High School Social Studies Teachers and their Tactics for Justice


  • Cathryn van Kessel Texas Christian University https://orcid.org/0000-0002-7450-5963
  • Kennedy Jones University of Alberta
  • Rebeka Plots University of Alberta
  • Kimberly Edmondson University of Alberta
  • Avery Teo University of Alberta




radical change, radical love, social studies education, symbolic evil, teacher research


What tactics are high school educators using to teach about socio-political changes in the past and present? Five educators in the province of Alberta (two female, three male; four urban, one rural; four white, one Arab; four without visible religious garb, one Muslim in hijab) explored content they considered to be “radical” and how they teach about (and for) significant socio-political changes toward making society hurt less. Coming from a perspective of symbolic evil, radical love, and radical imagination as inherent to beneficial social movements, the researchers used process and dramaturgical coding to analyze participant insights about decolonial and antiracist education as well as teaching for gender and sexual justice. Participants shared insights about the role of school context and teacher positionality, what might shape an educator to teach for radical change, as well as several tactics: operationalizing positionality, supplementing curriculum, challenging assumptions, subverting school rules, and addressing emotionality.

Author Biographies

Cathryn van Kessel, Texas Christian University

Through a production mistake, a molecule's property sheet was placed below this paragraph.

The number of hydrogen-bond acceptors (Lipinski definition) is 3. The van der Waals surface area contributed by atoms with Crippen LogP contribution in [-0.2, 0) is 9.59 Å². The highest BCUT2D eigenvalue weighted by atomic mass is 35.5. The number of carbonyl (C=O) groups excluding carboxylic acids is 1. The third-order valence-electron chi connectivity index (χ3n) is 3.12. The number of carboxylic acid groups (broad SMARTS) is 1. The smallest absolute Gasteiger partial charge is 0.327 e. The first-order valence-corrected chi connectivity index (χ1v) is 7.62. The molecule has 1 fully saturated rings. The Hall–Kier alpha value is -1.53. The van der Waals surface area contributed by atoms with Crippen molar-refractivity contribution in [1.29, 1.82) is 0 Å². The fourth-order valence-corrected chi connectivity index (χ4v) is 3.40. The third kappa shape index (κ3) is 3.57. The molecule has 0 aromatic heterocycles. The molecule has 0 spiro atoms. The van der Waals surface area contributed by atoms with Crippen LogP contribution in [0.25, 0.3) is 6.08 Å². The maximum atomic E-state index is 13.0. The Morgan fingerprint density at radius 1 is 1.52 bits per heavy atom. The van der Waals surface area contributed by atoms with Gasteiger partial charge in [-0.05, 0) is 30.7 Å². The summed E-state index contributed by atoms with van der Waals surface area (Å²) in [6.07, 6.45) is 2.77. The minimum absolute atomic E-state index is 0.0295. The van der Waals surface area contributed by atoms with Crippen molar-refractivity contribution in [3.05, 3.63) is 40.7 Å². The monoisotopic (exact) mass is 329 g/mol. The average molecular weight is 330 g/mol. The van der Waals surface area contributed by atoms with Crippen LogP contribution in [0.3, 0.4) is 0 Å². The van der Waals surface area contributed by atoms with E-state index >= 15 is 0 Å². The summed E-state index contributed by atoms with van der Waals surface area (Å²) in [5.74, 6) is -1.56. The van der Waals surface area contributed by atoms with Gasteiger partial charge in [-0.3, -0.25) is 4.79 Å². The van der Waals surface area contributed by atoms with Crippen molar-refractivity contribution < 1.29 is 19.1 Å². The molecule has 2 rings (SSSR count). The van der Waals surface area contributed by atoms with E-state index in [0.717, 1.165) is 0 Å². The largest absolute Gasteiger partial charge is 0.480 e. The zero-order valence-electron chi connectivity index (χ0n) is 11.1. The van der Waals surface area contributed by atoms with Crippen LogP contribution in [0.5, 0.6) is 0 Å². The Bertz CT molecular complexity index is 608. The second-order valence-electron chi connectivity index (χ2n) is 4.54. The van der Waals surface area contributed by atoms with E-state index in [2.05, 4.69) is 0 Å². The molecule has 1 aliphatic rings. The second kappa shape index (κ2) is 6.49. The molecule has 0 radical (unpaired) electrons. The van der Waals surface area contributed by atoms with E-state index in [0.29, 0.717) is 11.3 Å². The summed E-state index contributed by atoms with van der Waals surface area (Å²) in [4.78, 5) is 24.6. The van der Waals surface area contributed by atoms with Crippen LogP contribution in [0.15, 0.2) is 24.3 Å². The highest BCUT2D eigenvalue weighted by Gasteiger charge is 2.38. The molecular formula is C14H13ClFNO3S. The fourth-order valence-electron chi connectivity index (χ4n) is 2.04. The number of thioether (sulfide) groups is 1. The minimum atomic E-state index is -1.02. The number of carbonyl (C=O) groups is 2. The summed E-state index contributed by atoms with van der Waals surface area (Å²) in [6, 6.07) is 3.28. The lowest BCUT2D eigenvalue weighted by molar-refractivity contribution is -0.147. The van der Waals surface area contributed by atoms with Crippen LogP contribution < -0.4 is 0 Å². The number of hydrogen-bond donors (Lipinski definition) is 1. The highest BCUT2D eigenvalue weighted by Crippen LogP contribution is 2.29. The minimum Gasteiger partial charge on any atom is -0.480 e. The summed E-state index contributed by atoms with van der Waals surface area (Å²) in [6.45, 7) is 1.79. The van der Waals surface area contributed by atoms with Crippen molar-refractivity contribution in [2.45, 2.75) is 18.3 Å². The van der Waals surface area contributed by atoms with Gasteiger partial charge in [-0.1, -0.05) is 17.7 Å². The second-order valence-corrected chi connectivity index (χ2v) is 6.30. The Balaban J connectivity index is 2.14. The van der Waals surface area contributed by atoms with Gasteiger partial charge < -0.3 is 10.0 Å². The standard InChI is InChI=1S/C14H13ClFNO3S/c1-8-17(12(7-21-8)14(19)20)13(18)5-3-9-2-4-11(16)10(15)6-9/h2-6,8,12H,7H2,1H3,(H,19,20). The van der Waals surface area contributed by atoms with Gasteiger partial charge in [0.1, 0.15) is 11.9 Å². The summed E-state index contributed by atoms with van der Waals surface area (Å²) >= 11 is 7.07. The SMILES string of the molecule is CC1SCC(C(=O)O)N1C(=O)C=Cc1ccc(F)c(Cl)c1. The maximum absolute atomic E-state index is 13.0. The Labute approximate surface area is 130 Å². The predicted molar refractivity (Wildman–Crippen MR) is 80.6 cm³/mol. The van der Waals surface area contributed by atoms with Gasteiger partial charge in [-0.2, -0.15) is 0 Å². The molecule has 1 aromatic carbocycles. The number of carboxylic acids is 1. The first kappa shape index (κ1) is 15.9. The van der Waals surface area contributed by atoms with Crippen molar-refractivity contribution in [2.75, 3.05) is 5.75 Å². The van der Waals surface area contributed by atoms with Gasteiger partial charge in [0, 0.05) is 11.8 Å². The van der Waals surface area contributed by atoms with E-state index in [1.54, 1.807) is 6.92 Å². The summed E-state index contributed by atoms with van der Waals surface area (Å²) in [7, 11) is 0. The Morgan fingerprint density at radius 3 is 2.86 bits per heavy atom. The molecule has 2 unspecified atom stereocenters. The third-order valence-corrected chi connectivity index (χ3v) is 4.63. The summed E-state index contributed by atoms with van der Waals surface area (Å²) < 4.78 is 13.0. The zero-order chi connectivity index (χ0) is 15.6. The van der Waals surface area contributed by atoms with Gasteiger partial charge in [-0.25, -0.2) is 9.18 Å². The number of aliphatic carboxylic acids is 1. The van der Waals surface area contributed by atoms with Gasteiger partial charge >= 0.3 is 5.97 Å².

Cathryn van Kessel is an associate professor in the Department of Counseliing, Societal Change, and Inquiry in the College of Education at Texas Christian University.

Kennedy Jones, University of Alberta

Kennedy Jones, B.Ed., is a junior high Humanities teacher in North Edmonton, located in Treaty 6 territory. Her research interests include concepts of radical change and social-emotional learning to facilitate students' abilities to consider and adopt alternative perspectives into their worldview.

Rebeka Plots, University of Alberta

Rebeka Plots, M.Ed. studied at the University of Alberta in amiskwacîwâskahikan (Edmonton), in Treaty Six land, the traditional meeting grounds of the Cree, Saulteaux, Blackfoot, Nakota Sioux, and Metis. Her research interests include difficult knowledge and conceptions of "evil" in social studies education in order to help teachers understand and act on creating societal change in the classroom. She has taught secondary social studies in Alberta, Canada.

Kimberly Edmondson, University of Alberta

Kimberly Edmondson is a doctoral candidate in the Faculty of Education at the University of Alberta, in amiskwacîwâskahikan (Edmonton, Canada) and resides on Treaty 6 land in the kisiskâciwanisîpiy river valley near the traditional territories of the maskwacis Nations, Papaschase Nations and maskêkosihk Nations. Her research interests include poststructuralist approaches to the study of difficult histories in social studies education in a Canadian context. Kimberly has contributed to social studies education in the province of Alberta at the high school, post-secondary, and ministerial levels during her 15 years of experience as an educator.

Avery Teo, University of Alberta

Avery Teo, B.Ed, is a graduate from the University of Alberta in secondary social studies education, and works for the University of Alberta Students’ Union. His work in Adult Education is focused in the field of Orientation, Transition, and Retention, along with student events programming.